Research Shows Link Between Vaping and Periodontal Diseases
While purported as “safer” than traditional cigarettes, vaping has distinct effects on oral health.
According to the United States Centers for Disease Control and Prevention, nearly half of adults in the US ages 30 and older have some degree of periodontal disease.1 Smoking has long been recognized as a contributor. But vaping—which produces toxic byproducts such as formaldehyde, aluminum, manganese, lead, cobalt, and chromium—and its effects on periodontal health are not yet well understood.
A series of longitudinal studies conducted by the New York University College of Dentistry (NYUCD) reveal increasing evidence of a relationship between e-cigarette use, otherwise known as vaping, and periodontal diseases.2
To learn more about the impact of vaping on the development of periodontal diseases, the NYUCD researchers conducted a study that compared the oral health of 119 subjects who were divided into the three groups: cigarette smokers, e-cigarette smokers, and nonsmokers. The study showed that the aerosols used in vaping altered the users’ levels of proinflammatory cytokines. This modified their oral microbiomes, accelerating the rate of oral microbial infection.3
In a subsequent study, also using 119 subjects divided into the three cohorts, researchers discovered another e-cigarette effect. A signature characteristic of periodontal disease is attachment loss, which leads to tissue and ligament separation from tooth surfaces, resulting in deep pockets where harmful bacteria can proliferate. After 6 months, not only were vapers found to be more vulnerable to infection, but clinical attachment loss was significantly worse—an effect found only in the e-cigarette smokers.4
A third study compared the bacterial community structure in the saliva of 101 patients with periodontitis divided into the three groups. At the 6-month interval, they found
that e-cigarette use altered the periodontal microbiome, leading to an increase in the numbers of pathogens implicated in periodontal diseases.5
The most recent study examined the oral health of 84 adults under the same parameters. Bacteria in plaque samples revealed the vaper microbiome to be unique. For instance, the study showed a subgingival microbial community enriched in Fusobacterium and Bacteroidales (G-2), both known associates of periodontitis, to be especially dominant among vapers.6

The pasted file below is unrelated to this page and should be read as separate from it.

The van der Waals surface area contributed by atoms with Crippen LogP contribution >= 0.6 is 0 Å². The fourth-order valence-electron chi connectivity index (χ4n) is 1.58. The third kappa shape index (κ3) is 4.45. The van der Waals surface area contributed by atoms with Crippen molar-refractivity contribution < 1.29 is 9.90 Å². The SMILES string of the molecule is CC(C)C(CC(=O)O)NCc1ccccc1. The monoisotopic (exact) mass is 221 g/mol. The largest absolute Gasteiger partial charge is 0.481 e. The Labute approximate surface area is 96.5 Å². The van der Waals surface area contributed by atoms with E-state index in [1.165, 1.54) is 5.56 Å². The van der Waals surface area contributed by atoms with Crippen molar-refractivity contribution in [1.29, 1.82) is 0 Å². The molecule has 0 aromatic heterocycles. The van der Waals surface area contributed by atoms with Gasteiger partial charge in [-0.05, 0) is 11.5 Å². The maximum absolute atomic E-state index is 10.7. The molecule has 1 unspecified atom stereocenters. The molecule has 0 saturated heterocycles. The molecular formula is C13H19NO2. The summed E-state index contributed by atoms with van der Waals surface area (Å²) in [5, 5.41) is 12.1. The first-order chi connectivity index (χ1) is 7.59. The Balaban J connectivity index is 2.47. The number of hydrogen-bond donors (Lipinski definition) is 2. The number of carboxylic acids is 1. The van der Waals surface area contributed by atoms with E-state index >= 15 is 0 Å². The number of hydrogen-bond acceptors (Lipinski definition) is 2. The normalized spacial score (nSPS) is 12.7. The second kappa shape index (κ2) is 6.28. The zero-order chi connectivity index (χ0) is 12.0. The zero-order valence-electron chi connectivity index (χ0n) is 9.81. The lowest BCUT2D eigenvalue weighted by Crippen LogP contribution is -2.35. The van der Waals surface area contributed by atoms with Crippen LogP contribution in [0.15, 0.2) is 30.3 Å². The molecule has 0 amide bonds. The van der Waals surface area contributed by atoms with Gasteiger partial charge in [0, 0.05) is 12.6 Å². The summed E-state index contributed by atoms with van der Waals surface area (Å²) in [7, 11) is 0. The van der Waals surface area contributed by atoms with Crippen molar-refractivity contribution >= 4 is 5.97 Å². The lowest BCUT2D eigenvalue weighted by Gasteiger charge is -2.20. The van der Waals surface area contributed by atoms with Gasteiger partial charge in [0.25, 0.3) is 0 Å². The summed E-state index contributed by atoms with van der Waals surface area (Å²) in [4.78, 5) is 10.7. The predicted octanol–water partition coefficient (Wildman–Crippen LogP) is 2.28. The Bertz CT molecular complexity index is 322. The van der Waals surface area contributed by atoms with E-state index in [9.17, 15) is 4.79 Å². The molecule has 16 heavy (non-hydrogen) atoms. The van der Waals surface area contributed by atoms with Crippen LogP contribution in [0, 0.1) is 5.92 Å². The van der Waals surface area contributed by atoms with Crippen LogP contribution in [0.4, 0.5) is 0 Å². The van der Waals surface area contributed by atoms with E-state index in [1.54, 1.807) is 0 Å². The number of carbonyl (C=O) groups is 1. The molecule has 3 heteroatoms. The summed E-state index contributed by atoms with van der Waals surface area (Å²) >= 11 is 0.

VARIOUS CYTOKINE LEVELS
The latest study also showed significantly elevated levels of a proinflammatory cytokine in vapers, leaving them more prone to inflammation. In contrast, other cytokines exhibited lower levels in these patients, increasing after treatment. This suggests that some oral bacteria in vapers may suppress immune response.6
Researchers concluded that while periodontal microbiome similarities between the groups exist, each is unique. That of vapers, however, shares more in common with that of smokers—including the risks.
- United States Centers for Disease Control and Prevention. Periodontal Disease. Available here.
- New York University. Evidence grows for vaping’s role in gum disease. Available here.
- Pushalkar S, Paul B, Li Q, et al. Electronic cigarette aerosol modulates the microbiome and increases risk of infection. iScience. 2020;23:100884.
- Xu F, Aboseria E, Janal MN, et al. Comparative effects of e-cigarette aerosol on periodontium of periodontitis patients. Front Oral Health. 2021;2:729144.
- Xu F, Pushalkar S, Lin Z, et al. Electronic cigarette use enriches periodontal pathogens. Mol Oral Microbiol. 2022;37:63–76.
- Thomas SC, Xu F, Pushalkar S, et al. Electronic cigarette use promotes a unique periodontal microbiome. mBio. 2022;13:e0007522.